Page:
Sponges usually obtain their distinct shape and structure by arrangement of mineral or organic skeletal elements (spicules, fibers). A small group, although provided with spicules, nevertheless is incapable of developing recognizable shapes because the type of structural spicules they have (equal-length four-rayed siliceous elements called calthrops) preclude the possibility of building a cohesive skeleton. Such sponges insinuate themselves in crevices and holes, diminishing the chance of their discovery and collection.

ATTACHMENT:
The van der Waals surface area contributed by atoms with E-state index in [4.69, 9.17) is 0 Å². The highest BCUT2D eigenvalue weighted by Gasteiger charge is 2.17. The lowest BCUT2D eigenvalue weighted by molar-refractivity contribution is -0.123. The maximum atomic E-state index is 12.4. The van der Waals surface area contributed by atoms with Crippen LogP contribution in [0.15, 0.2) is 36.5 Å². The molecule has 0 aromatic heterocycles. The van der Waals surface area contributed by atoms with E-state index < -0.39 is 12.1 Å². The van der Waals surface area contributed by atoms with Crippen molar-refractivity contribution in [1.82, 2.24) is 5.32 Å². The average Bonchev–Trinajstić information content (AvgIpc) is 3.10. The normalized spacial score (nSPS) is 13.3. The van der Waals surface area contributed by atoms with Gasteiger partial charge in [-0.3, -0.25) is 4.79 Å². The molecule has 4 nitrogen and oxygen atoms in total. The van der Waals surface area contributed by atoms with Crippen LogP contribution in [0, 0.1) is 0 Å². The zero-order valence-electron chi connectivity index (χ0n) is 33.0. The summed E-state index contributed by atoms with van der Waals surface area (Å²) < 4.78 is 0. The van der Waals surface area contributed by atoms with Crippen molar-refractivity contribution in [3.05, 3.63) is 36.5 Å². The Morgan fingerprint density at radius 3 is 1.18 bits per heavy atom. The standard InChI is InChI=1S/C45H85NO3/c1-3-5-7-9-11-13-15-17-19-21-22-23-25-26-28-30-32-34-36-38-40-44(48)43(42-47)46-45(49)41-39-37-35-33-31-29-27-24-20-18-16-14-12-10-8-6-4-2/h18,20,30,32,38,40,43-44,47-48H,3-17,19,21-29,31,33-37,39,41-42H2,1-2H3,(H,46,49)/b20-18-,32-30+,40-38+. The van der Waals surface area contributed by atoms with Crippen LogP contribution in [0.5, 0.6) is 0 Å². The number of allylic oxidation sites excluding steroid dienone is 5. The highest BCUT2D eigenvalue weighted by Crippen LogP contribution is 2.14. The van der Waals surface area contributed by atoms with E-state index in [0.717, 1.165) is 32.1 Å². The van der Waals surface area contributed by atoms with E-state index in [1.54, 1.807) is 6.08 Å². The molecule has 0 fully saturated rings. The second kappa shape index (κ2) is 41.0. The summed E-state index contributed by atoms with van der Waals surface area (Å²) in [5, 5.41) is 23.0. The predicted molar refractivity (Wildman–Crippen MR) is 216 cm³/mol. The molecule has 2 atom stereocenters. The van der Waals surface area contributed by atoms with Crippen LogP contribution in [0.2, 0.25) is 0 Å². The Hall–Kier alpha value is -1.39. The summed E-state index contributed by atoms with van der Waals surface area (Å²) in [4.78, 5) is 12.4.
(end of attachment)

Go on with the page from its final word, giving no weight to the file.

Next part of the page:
The study addresses the taxonomy and biodiversity of two globally distributed genera of these sponges, Dercitus and Calthropella, including the description of ten new species (of 38 species so far documented). The two genera appear similar in spiculation, but they differ in the types of small spicules (microscleres). This induces a discussion of their phylogeny and classification: are they closely related or is it convergent evolution? No proposals are made for a rearranged classification pending independent evidence from molecular studies.
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